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Stop study start over on interchange CUNA
WASHINGTON (2/17/11)--Allied CU, Stockton, Calif., President/CEO and Credit Union National Association (CUNA) witness Frank Michael today will urge Congress to halt the progress of the Federal Reserve’s interchange proposal and study the impact that interchange changes would have on financial institutions and consumers alike before the interchange rulemaking process can continue. Michael will testify alongside representatives from several financial institutions, a small business, vand nationwide convenience store chain 7-11 during the House financial institutions and consumer credit subcommittee’s hearing on the economic impact of interchange fee changes. Federal Reserve Governor Sarah Raskin will also testify during the hearing, which begins at 10:00 a.m. ET and will be led by subcommittee head Rep. Shelley Moore Capito (R-W. Va.).
Click to view larger image House Financial Institutions Subcommittee Chairman Shelly Moore Capito (R-W.Va.) enjoys a lighter moment during her discussion about Interchange with (from left) Ken Watts, president/ CEO of the West Virginia Credit Union League, and Bill Cheney, president/CEO of the Credit Union National Association. The three met Tuesday to discuss the interchange issues prior to today’s hearing. (CUNA Photo)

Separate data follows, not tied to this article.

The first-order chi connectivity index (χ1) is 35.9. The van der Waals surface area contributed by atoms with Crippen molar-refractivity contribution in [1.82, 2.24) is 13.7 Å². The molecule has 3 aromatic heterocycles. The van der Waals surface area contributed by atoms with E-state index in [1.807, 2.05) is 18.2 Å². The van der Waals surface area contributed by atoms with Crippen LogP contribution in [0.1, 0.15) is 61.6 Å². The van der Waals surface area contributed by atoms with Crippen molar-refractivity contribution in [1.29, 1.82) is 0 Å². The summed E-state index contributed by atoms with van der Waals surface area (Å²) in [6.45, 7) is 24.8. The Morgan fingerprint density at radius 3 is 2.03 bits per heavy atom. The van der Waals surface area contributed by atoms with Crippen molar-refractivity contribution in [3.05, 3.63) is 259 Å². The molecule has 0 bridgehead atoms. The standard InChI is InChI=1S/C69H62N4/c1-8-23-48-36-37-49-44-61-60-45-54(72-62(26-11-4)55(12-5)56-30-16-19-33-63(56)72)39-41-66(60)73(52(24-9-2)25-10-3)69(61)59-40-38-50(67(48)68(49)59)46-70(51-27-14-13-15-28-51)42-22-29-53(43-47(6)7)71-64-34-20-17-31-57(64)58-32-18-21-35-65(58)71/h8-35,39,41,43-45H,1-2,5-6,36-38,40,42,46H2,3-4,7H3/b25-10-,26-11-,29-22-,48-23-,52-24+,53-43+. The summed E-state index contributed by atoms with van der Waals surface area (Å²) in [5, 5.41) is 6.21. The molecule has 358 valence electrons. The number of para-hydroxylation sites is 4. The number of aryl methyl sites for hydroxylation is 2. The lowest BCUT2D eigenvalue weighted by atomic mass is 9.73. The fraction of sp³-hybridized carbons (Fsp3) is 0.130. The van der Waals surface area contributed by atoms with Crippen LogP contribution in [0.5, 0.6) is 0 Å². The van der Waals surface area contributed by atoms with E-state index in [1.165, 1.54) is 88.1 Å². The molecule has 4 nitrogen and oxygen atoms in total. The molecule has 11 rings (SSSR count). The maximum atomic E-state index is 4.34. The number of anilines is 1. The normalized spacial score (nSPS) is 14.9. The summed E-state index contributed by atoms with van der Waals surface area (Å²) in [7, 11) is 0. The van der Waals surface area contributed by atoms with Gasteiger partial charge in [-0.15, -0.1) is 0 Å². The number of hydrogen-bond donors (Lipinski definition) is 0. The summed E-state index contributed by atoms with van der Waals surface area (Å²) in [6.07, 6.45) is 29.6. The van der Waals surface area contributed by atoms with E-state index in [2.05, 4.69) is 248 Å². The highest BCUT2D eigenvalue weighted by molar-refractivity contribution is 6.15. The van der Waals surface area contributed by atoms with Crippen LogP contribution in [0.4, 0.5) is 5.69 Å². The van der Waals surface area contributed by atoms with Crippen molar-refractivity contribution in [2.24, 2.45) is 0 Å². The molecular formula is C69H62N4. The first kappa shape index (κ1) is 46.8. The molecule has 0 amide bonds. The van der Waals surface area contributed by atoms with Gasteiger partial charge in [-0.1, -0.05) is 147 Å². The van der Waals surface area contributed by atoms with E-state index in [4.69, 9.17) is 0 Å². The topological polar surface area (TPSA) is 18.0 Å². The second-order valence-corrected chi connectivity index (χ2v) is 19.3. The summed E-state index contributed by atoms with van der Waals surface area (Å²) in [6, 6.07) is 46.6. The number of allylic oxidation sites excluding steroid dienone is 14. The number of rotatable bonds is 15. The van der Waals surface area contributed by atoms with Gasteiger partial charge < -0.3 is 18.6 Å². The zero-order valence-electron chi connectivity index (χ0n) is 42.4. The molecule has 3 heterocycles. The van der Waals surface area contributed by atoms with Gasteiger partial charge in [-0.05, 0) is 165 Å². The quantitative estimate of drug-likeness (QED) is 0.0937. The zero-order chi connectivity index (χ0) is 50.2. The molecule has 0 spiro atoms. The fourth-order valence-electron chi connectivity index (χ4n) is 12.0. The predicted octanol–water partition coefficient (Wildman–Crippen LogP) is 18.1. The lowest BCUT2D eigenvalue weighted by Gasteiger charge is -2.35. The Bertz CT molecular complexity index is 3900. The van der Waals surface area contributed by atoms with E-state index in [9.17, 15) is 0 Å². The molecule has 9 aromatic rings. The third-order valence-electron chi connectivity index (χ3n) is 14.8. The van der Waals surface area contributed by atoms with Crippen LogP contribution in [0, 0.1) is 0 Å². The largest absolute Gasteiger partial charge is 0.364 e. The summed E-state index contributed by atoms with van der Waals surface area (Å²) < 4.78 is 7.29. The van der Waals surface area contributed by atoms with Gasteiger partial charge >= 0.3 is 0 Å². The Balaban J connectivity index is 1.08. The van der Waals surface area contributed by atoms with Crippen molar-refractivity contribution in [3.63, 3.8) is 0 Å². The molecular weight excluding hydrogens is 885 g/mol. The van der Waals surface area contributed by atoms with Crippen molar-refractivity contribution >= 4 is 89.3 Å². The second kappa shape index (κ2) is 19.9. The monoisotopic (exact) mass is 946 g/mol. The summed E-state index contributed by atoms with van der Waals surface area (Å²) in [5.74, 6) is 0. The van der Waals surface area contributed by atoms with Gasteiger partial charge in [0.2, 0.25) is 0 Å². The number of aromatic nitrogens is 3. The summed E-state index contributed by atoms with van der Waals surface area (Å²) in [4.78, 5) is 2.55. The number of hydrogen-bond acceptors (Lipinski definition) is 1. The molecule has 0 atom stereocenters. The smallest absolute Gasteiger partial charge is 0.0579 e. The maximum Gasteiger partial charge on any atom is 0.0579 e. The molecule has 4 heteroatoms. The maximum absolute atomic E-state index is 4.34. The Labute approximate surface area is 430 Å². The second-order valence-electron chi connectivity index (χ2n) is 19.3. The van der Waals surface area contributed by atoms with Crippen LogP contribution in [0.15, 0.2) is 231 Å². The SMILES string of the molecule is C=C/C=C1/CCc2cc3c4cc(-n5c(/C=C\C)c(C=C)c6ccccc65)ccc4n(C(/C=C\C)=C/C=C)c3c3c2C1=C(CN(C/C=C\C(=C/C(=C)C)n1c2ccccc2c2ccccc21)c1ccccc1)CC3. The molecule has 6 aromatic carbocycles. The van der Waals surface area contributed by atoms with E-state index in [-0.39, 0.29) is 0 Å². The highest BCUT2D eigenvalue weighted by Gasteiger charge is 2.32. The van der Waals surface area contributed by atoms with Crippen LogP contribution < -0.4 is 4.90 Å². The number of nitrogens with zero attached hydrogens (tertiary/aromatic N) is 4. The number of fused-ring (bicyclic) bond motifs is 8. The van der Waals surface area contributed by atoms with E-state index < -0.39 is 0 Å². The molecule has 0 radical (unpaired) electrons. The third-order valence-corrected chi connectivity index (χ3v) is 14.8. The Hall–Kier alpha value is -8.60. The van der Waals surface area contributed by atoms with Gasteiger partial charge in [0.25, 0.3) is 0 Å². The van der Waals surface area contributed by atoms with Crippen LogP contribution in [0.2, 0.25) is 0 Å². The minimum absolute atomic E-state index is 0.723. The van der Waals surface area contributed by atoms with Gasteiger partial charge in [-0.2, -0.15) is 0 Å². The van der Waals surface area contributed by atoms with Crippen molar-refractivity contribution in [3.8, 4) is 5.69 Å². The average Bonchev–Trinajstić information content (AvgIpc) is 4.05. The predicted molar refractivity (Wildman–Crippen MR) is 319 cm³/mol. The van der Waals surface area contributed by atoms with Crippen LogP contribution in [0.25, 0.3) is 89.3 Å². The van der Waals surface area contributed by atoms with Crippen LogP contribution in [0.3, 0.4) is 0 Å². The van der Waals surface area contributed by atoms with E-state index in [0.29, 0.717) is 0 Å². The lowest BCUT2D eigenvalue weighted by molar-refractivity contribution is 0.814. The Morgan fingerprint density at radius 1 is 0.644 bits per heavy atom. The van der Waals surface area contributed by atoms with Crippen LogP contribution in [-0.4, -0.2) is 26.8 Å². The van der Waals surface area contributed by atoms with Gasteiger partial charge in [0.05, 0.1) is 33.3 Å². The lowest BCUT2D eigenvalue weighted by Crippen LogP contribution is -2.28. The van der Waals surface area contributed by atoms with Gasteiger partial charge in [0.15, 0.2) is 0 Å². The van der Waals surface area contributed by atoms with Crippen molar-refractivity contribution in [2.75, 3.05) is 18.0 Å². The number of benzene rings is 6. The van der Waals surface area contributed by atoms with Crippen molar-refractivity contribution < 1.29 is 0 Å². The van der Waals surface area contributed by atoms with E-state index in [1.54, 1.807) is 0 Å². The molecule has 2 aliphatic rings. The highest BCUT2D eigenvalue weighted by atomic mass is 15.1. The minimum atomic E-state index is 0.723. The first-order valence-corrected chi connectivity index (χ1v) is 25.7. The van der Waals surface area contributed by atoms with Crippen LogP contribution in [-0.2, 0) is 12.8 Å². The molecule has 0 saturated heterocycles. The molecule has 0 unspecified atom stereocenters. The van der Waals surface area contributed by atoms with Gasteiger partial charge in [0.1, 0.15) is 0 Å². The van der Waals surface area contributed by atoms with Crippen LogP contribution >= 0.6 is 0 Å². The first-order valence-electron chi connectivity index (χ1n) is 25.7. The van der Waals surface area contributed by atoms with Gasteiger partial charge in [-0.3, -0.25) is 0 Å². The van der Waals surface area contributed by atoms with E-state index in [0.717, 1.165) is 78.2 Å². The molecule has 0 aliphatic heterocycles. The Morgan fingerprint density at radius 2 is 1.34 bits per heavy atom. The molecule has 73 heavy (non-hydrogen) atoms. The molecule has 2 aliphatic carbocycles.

The credit union CEO’s testimony is expected to focus on the benefits that the current payment system provides to consumers, merchants, and financial institutions, and the issues that the proposed interchange changes, if enacted, could cause credit unions. Michael is expected to address flaws in the statute, as well as in the Fed’s implementation plans, specifically focusing on how the Fed’s proposed implementing regulation could render the proposed exemption for institutions with under $10 billion in assets meaningless. The interchange plan offers a dual framework for determining interchange fees. One plan would provide issuers with a safe harbor of seven cents per transaction, and set a maximum interchange fee cap of 12 cents per transaction. A second alternative framework would cap the maximum interchange fee at 12 cents per transaction. These safe harbors and/or caps would be reevaluated by the Fed every two years. Merchants have claimed that the resulting savings will be passed on to consumers, but CUNA has repeatedly questioned that assumption, noting that moving forward with the interchange provisions could force credit unions to cease offering debit card programs to their members. CUNA and its Electronic Payments Coalition partners have also opposed the interchange changes through a 30-second television ad that is currently airing in the Washington D.C. media market. (See related Feb. 14 story: Interchange ads launches by CUNA and partners) House colleagues, including Financial Services Committee Chairman Spencer Bachus (R-Ala.) and ranking minority party member, Rep. Barney Frank (D-Mass.), have in recent months commented on the potential impact that interchange changes could have on consumers and financial institutions. Finance committees in both the House and Senate have stated that review of interchange fee changes would be a priority in the 112th Congress, but additional hearings have not yet been planned. The Fed is accepting comment on the interchange provisions until Feb. 22, but does not expect the changes to be implemented until after April. The new rules would become effective in July, if approved.


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